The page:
Providing evidence to improve practice

Individual study: Hand-reared gray partridges Perdix perdix take-off at a lower angle and slower speed than wild-caught birds in an ex situ experiment

Published source details

Putaala A., Oksa J., Rintamaki H. & Hissa R. (1997) Effects of Hand-Rearing and Radiotransmitters on Flight of Gray Partridge. The Journal of Wildlife Management, 61, 1345-1351


Hand-rearing is a possible method to increase reproductive productivity in endangered species. However, it is possible that some species will be more vulnerable to predation if they are hand-reared. This study investigates this possibility with gray partridge Perdix perdix.



A total of 12 hand-reared partridges and 19 wild birds (all juveniles) were measured as they attempted to take off. The angle of climb and the climbing rate were both measured.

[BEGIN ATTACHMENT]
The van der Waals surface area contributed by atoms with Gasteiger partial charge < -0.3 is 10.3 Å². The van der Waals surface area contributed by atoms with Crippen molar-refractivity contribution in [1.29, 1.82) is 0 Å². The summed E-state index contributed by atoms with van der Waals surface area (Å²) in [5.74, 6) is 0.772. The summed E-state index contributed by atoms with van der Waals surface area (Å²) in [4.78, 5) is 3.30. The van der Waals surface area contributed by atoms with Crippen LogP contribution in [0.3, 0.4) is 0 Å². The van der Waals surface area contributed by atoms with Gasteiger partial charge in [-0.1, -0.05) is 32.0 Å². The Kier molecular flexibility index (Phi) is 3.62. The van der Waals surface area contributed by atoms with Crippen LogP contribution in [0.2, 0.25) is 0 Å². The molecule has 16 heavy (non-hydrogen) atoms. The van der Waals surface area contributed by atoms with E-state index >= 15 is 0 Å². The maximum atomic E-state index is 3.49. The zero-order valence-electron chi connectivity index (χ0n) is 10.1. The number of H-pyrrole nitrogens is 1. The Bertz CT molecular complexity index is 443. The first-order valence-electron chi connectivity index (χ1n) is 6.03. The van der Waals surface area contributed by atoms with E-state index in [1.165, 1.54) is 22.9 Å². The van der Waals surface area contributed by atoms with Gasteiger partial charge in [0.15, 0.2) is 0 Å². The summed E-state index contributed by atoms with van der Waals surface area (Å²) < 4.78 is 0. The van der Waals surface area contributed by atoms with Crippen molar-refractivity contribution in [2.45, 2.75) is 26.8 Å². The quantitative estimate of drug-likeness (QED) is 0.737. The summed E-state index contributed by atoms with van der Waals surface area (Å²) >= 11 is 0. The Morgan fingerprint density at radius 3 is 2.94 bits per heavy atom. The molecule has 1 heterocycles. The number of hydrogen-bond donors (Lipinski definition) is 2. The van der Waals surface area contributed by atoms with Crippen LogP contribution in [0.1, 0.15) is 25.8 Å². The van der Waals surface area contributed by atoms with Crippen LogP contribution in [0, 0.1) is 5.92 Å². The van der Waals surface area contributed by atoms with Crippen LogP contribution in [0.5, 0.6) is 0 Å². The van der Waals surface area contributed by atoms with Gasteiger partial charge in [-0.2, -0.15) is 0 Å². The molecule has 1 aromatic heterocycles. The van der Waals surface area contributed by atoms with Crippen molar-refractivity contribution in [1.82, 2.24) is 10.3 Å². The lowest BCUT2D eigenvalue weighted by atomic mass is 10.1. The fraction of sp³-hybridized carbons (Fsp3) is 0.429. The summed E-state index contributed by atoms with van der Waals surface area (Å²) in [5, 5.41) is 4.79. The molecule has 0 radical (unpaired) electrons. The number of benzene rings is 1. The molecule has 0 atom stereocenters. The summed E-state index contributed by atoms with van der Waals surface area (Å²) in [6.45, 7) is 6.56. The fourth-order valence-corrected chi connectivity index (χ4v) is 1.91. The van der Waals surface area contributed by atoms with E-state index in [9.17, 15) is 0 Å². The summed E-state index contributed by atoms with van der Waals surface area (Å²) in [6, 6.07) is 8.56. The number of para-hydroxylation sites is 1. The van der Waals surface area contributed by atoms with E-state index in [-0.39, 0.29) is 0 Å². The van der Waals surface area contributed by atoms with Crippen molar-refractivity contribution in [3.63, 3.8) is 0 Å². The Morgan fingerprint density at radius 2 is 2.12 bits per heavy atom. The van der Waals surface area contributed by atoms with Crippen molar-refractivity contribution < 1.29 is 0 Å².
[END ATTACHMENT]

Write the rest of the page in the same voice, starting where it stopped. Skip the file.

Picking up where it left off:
Hand-reared birds were housed in large outdoor pens and fed on commercial chicken feed and grain before the experiment. Wild birds were caught 1-11 days before the experiment.




Hand-reared birds took flight with a shallower takeoff angle (average of 31o tested on 12 birds) and climbed more slowly (climbing rate of 1.8 m/s for 11 birds) than wild-caught birds (average 44o for 19 birds tested and 2.7 m/s for 18 birds), possibly increasing the risk of predation.

Note: If using or referring to this published study, please read and quote the original paper.